Monday, October 7, 2019

Harvest Pumpkin Pattern

Back in 2001, I wrote a knitted pumpkin pattern. I never published it and it sat resident on my computer until this year. A friend asked if I had ever knit a pumpkin, because she was wanting to make one and that spurred me on to editing, making more pumpkins and actually redesigning the pumpkin a little bit. Here is the link, where you can purchase the pattern on Etsy.



The picture above shows the darker pumpkin, the original one, on the left hand side. The newer pumpkin on the right hand side. The basic directions are still the same, the difference is in the finishing technique. So, you can still make one like the dark orange one. :)

Here is a close up of the new one.

I have been having so much fun making these little guys, in our 90+ degree weather. They keep reminding me that it is fall and cooler weather will come soon. Some of these pumpkins were sent away for a gift and more have been made.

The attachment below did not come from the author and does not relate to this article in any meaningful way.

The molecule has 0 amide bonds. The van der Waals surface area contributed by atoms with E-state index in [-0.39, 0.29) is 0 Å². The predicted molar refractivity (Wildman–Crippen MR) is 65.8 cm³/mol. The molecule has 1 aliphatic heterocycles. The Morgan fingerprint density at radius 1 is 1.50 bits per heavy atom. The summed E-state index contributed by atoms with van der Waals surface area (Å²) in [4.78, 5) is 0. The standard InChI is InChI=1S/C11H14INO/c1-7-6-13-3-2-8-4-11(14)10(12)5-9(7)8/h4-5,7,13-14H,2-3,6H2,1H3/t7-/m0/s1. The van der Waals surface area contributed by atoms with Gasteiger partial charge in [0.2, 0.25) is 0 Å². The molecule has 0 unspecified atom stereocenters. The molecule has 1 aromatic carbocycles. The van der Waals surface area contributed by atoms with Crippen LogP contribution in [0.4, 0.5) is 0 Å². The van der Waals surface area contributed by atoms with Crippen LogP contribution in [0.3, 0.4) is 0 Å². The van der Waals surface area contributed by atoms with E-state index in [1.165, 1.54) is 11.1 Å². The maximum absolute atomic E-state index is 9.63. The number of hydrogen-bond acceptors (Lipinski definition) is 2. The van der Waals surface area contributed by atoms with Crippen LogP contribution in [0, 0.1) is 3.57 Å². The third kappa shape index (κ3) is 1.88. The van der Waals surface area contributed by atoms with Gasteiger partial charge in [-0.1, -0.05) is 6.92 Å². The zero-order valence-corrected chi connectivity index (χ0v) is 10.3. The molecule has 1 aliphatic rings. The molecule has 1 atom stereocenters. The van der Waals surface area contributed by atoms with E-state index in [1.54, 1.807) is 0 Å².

Several local friends have been making the pumpkins too! Here are a couple of pictures of Laurie's pumpkins. Laurie is doing some artsy curlicue's with her stem. :)





Friday, July 12, 2019

Front Patio, Backyard, Knitting Trick

We have had a rainy spring, which is good for us in north central Texas. It stayed cooler longer and we were all hoping that the dog days of summer, wouldn't ever arrive. Hahaha! Well, they did and they have stayed. I loved having a long spring, because I was able to spend a considerable amount of time out in the yard.

But before that, I had spent part of the winter watching You Tube video's about how to build a patio, with pave stones. I wanted to have just a small patio out in front of the house. When it came right down to it, I ended up putting it in where there was a flower/bush area up next to the house. That way, mowing the lawn would be easier.